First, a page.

“I have learned two lessons in my life: first, there are no sufficient literary, psychological, or historical answers to human tragedy, only moral ones. Second, just as despair can come to one another only from other human beings, hope, too, can be given to one only by other human beings”— Elie Wiesel
Inside-Out Course: Dimensions of Freedom
May be taken for PHL or ENG credit
Instructor: Rev. Thomas Brennan, SJ
E-mail: firstname.lastname@example.org 610-660-1348
Dr. Elizabeth Linehan, RSM
Email: email@example.com 610-660-1550
This class is a unique opportunity to explore the dimensions of freedom from inside a correctional facility. The Inside-Out Prison Exchange Program brings together students from universities and adult students who are incarcerated to learn about and to discuss the multiple dimensions of human freedom, from literary, philosophical, and experiential points of view. The experience of imprisonment will be an important focus of class discussion, and a starting point to examine human freedom and its limits. Topics include: negative vs. positive freedom; freedom of action vs. inner freedom (thought, imagination, will); political freedom vs. political oppression; the extent to which freedom in any of these senses is a good, worthy of the value we tend to give it. For each dimension, we will also ask what inner and/or external conditions limit or even preclude its exercise.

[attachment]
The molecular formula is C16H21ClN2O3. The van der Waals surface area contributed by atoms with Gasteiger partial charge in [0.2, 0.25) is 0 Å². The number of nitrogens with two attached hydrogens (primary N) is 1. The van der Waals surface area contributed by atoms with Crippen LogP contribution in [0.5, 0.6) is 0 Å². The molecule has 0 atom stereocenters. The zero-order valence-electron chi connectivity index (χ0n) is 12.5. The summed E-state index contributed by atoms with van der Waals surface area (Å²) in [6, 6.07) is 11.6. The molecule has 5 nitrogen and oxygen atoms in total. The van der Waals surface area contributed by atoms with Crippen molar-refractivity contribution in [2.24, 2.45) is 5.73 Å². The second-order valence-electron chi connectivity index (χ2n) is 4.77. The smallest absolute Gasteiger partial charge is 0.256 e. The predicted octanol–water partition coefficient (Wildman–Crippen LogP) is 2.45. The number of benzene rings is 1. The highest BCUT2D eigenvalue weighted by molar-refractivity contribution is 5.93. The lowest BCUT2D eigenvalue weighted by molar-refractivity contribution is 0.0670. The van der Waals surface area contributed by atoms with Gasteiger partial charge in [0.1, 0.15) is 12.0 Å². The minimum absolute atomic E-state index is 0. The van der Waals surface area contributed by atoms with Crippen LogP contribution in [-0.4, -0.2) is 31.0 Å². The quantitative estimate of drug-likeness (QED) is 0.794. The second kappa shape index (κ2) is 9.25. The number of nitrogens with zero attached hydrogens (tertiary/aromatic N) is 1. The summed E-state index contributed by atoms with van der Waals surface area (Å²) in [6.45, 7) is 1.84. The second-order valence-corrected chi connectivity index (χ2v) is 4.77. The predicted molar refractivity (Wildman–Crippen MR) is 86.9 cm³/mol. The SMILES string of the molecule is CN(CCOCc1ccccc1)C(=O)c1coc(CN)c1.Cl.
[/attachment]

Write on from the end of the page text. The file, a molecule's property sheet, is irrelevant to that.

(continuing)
The course is being designed in such a way as to take maximum advantage of the unique setting and backgrounds of the students.
This class will meet on: Wednesday from 1:30 – 4, but you will need to be available from 12:30 – 5 for travel time. SJU students will be able to count the course as either an upper division English course, or as a philosophy course (counting for 3rd level GER, for PHL major and for PHL minor).
Application due by: 5:00 PM on October 11 EXTENDED. Please return applications to: Thomas Brennan in MH 135 , or Elizabeth Linehan in B/L 251.
Enrollment from SJU is limited to 15 students. Preference will be given to seniors and juniors. The second step of the screening process will be an in-person interview (selected from applicants based on qualifications).
Cell Phone:____________________ E-mail Address______________________________
Name: ______________________ Relationship:__________________
Emergency Contact Phone Number: _______________________________________
Date of Birth:__________________
Year of Graduation: _________________________
Current GPA: ________________
Please list three appealing things about this course:
What do you hope to gain by taking this course?
What other academic or extracurricular activities will you be involved in during the semester (e.g. thesis writing, sports teams, etc.) and how will it affect your participation?
May we contact a current or former instructor for a recommendation? Who might that be?
Do you have an arrest or conviction record? (This probably will not be a problem, but we need to know ahead of time.)
How did you hear about this course?
Please list blocks of times that you are available for a 20 minute interview. If you are chosen for an interview, you will be contacted to schedule an interview time.
One writer in criminology calls the United States “the great incarcerator.” At the present time more than 2 million people in the U.S. are in prison or jail. The percentage of the US population that is in prison is higher than that of any other developed nation. Why do you think this is? Does it present a problem, or is it acceptable?
Please write a concise paragraph or two in response to this question, in the space below.